“Sometimes wanting to know becomes impatient to the point of jumping too quickly to conclusions or filling in gaps with fantasy instead of coming to terms with the limits of our knowledge. Particularly in dealing with matters of sexuality it is not uncommon for people to become deeply involved emotionally in wanting, indeed, needing texts to say certain things which would reinforce or confirm their own beliefs and attitudes. This can happen from many different angles, both from those wanting to affirm what some might see as conservative positions and those wanting the opposite.”

This is a major point worth stressing. Many of us today want the Bible to side with us. Now we could take a totally foreign approach and say the text has no real meaning, but this is problematic as we should not approach any text this way. Could it be difficult to know what the author meant to say sometimes? Sure. There are matters open to dispute. Sometimes it isn’t and with many of these texts, I think the meaning is clear.

The first place Loader starts with is the texts on homosexuality. Loader looks at the various interpretations of all the texts in the debate and frankly, comes down on a conservative side, and this after looking at what most scholars are saying. This does not mean necessarily he agrees with that. I find it hard to tell frankly, but that’s a strength of Loader’s work. It’s hard to know what bias he himself might bring to the debate and frankly, I can understand much better if I encounter someone who says “Yes. This is what the text means. I just disagree.”

Loader also deals with some of the revisionist ideas such as the idea that the Centurion’s servant is a homosexual lover or that the Beloved Disciple was involved in a homosexual relationship with Jesus. These are times where I really think the homosexual reading is grasping at straws. As Loader indicated above, you can read anything into a text if you want to. We must all be looking to ask “But what does the text mean?”

Loader goes on from there to talk about marriage itself and what the Bible has to say about it. He interacts with ideas of polygyny as well and notes that it was limited, although theĀ Damascus Document was pretty hard on it. Loader thinks this could be a minority position. Of course, polygyny would also be costly so few people would do it. Loader goes on from here to talk about issues of divorce and remarriage and pregnancy and child birth. Naturally, Loader will also touch on the household codes found in Ephesians and Colossians. He rightly states that the way the husband is to act to his wife still is the way Christ does for the church, which is loving and not violent or exploitative.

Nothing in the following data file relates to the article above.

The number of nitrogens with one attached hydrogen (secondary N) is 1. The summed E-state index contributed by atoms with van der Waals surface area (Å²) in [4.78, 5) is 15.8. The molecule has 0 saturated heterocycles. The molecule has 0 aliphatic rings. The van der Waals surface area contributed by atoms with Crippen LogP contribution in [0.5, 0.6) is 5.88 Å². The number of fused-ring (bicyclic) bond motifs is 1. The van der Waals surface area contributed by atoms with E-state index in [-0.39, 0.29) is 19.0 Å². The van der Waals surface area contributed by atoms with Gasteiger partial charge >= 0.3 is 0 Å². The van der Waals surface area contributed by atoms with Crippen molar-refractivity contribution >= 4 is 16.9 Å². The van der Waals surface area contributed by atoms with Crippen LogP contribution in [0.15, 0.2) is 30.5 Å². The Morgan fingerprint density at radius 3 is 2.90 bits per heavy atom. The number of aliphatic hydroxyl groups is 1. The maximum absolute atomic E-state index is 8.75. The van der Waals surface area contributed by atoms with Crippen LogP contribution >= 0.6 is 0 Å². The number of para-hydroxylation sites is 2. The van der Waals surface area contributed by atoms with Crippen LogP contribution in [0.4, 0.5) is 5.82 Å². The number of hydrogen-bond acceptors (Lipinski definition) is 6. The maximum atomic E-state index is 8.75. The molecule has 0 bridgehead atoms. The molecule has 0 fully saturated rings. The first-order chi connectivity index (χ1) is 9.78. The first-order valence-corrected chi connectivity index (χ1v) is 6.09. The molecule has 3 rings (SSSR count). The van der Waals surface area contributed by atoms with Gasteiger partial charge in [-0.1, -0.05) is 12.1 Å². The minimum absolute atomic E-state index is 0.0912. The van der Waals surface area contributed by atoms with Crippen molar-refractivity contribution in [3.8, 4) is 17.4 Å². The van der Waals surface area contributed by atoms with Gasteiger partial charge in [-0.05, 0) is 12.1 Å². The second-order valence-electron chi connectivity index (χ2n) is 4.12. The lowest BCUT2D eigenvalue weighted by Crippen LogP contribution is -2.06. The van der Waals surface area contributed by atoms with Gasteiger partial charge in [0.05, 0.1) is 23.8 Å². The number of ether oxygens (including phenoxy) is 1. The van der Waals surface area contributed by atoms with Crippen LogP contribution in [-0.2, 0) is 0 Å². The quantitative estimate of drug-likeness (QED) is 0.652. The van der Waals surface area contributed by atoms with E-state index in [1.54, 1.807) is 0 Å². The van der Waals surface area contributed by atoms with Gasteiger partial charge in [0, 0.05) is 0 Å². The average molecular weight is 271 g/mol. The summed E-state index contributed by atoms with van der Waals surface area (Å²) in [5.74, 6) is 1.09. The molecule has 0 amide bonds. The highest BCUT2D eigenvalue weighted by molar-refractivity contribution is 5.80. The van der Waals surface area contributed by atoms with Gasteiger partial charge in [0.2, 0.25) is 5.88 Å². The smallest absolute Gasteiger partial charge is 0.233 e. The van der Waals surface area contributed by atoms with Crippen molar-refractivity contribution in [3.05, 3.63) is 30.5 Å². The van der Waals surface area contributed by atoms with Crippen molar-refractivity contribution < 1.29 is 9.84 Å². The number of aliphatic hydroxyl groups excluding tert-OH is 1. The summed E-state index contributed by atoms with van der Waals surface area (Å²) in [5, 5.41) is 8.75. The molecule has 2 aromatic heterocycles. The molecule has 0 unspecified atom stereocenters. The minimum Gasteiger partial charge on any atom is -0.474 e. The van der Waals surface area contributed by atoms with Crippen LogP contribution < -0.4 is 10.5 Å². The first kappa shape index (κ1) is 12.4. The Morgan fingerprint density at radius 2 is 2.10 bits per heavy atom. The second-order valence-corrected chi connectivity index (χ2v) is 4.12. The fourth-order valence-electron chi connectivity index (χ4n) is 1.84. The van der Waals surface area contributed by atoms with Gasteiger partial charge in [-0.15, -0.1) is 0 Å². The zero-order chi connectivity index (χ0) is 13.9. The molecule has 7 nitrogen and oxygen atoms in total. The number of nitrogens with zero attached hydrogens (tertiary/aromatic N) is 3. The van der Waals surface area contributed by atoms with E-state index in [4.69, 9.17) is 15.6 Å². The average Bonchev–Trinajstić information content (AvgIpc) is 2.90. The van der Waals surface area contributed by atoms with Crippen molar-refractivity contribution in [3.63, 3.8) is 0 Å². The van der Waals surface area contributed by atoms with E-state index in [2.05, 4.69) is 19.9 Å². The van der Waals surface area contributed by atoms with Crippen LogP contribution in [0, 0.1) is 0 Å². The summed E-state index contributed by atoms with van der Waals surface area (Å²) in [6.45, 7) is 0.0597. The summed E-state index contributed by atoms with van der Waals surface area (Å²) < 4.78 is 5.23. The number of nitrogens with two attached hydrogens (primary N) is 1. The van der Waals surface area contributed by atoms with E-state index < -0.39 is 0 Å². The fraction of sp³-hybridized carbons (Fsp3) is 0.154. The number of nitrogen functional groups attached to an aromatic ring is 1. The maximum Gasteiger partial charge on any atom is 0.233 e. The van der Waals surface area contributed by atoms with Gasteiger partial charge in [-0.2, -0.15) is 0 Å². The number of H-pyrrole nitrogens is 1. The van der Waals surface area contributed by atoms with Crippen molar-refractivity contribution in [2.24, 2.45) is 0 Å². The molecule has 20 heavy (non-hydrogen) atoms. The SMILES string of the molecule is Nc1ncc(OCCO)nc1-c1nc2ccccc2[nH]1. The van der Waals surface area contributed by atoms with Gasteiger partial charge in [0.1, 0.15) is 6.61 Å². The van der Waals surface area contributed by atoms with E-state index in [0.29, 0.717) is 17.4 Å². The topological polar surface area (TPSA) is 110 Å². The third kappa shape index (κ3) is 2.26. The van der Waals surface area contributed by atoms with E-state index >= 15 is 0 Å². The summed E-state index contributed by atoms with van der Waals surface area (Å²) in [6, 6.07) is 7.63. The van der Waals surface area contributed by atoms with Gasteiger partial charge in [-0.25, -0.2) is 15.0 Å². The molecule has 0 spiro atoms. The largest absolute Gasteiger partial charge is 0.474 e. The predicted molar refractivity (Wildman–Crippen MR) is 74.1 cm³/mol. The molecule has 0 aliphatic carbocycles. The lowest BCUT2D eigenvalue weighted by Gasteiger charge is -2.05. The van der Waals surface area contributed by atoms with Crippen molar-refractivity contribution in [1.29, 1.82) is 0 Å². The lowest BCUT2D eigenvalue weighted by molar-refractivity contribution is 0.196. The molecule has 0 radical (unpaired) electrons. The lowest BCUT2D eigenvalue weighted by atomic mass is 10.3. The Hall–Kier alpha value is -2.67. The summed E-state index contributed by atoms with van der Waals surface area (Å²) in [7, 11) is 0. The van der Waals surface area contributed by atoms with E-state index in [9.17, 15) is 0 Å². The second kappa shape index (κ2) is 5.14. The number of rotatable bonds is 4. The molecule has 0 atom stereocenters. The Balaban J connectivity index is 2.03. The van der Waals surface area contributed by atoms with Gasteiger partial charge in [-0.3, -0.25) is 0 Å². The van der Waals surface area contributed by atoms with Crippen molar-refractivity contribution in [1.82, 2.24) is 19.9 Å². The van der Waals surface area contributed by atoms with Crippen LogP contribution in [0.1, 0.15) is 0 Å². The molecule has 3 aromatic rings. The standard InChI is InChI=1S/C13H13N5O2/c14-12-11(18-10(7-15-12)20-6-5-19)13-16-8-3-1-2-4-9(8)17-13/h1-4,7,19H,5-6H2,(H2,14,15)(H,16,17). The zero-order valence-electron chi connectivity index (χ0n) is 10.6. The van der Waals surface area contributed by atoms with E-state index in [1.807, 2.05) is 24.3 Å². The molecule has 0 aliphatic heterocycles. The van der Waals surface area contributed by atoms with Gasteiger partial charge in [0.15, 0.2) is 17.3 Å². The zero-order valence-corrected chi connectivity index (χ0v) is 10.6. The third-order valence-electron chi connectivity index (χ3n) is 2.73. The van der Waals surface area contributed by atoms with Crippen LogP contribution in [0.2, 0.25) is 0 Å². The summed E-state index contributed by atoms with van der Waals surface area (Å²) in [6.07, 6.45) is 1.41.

From there, we move on to adultery in the Bible. Many of the texts are quite clear on this and the idea is that sex is to be between a man and a woman in the covenant of marriage. I was pleased also to see a talk about what lust is in the discussion. I do think the command to lust is speaking about another person’s wife, which makes it a form of covenant, but I think it can also mean an excessive desire, a desire that dehumanizes the person and makes them only an object of sex. After all, today if a man and a woman are dating, it is not a problem I think if the man has sexual desire for the woman. He ought to. If he does not desire her, he has problems.

Now some will wonder about spiritual adultery. What does that mean? Looking at another woman with lust. Frankly, I like what Robert Gagnon said at a talk he once gave on a podcast about this where he said “If spiritual adultery is grounds for divorce, every woman could divorce a man on her wedding day.” Lust is something to be avoided to be sure, but let’s not be extreme in saying everything is adultery. Actual physical adultery is worse.

There’s a lot in the book that is covered and yet it is a short read. If you want a good lowdown on what the New Testament says about sexuality and scholars on both sides, you owe yourself to check out Loader’s work.

In Christ,
Nick Peters